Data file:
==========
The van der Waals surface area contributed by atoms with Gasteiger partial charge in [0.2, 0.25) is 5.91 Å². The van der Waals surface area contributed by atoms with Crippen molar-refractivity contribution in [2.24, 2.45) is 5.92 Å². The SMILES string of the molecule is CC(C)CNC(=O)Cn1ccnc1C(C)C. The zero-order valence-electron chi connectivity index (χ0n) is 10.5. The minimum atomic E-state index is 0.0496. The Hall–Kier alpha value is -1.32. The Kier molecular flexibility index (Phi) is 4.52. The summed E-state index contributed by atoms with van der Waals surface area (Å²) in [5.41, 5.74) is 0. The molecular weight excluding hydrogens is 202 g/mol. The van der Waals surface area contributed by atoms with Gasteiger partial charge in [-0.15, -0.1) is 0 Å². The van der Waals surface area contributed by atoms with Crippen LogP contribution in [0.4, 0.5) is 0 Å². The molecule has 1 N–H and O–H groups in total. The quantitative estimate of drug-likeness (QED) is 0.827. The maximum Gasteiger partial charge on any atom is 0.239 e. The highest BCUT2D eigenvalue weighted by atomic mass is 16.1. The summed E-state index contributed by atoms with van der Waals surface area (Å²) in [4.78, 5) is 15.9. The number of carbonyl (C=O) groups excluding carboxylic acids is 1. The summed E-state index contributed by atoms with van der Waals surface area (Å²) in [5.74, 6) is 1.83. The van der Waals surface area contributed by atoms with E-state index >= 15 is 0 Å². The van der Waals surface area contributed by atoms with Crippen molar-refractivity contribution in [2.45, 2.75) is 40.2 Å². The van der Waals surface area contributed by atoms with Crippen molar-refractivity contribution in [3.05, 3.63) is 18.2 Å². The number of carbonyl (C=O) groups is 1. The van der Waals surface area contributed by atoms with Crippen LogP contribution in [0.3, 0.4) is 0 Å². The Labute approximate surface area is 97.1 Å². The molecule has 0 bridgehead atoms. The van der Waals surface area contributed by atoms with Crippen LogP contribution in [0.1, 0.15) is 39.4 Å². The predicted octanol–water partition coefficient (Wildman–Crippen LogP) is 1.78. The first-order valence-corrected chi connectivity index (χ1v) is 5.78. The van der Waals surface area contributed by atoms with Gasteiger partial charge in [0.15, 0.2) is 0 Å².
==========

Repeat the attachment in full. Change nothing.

The van der Waals surface area contributed by atoms with Gasteiger partial charge in [0.2, 0.25) is 5.91 Å². The van der Waals surface area contributed by atoms with Crippen molar-refractivity contribution in [2.24, 2.45) is 5.92 Å². The SMILES string of the molecule is CC(C)CNC(=O)Cn1ccnc1C(C)C. The zero-order valence-electron chi connectivity index (χ0n) is 10.5. The minimum atomic E-state index is 0.0496. The Hall–Kier alpha value is -1.32. The Kier molecular flexibility index (Phi) is 4.52. The summed E-state index contributed by atoms with van der Waals surface area (Å²) in [5.41, 5.74) is 0. The molecular weight excluding hydrogens is 202 g/mol. The van der Waals surface area contributed by atoms with Gasteiger partial charge in [-0.15, -0.1) is 0 Å². The van der Waals surface area contributed by atoms with Crippen LogP contribution in [0.4, 0.5) is 0 Å². The molecule has 1 N–H and O–H groups in total. The quantitative estimate of drug-likeness (QED) is 0.827. The maximum Gasteiger partial charge on any atom is 0.239 e. The highest BCUT2D eigenvalue weighted by atomic mass is 16.1. The summed E-state index contributed by atoms with van der Waals surface area (Å²) in [4.78, 5) is 15.9. The number of carbonyl (C=O) groups excluding carboxylic acids is 1. The summed E-state index contributed by atoms with van der Waals surface area (Å²) in [5.74, 6) is 1.83. The van der Waals surface area contributed by atoms with E-state index >= 15 is 0 Å². The van der Waals surface area contributed by atoms with Crippen molar-refractivity contribution in [2.45, 2.75) is 40.2 Å². The van der Waals surface area contributed by atoms with Crippen molar-refractivity contribution in [3.05, 3.63) is 18.2 Å². The number of carbonyl (C=O) groups is 1. The van der Waals surface area contributed by atoms with Crippen LogP contribution in [0.3, 0.4) is 0 Å². The Labute approximate surface area is 97.1 Å². The molecule has 0 bridgehead atoms. The van der Waals surface area contributed by atoms with Crippen LogP contribution in [0.1, 0.15) is 39.4 Å². The predicted octanol–water partition coefficient (Wildman–Crippen LogP) is 1.78. The first-order valence-corrected chi connectivity index (χ1v) is 5.78. The van der Waals surface area contributed by atoms with Gasteiger partial charge in [0.15, 0.2) is 0 Å².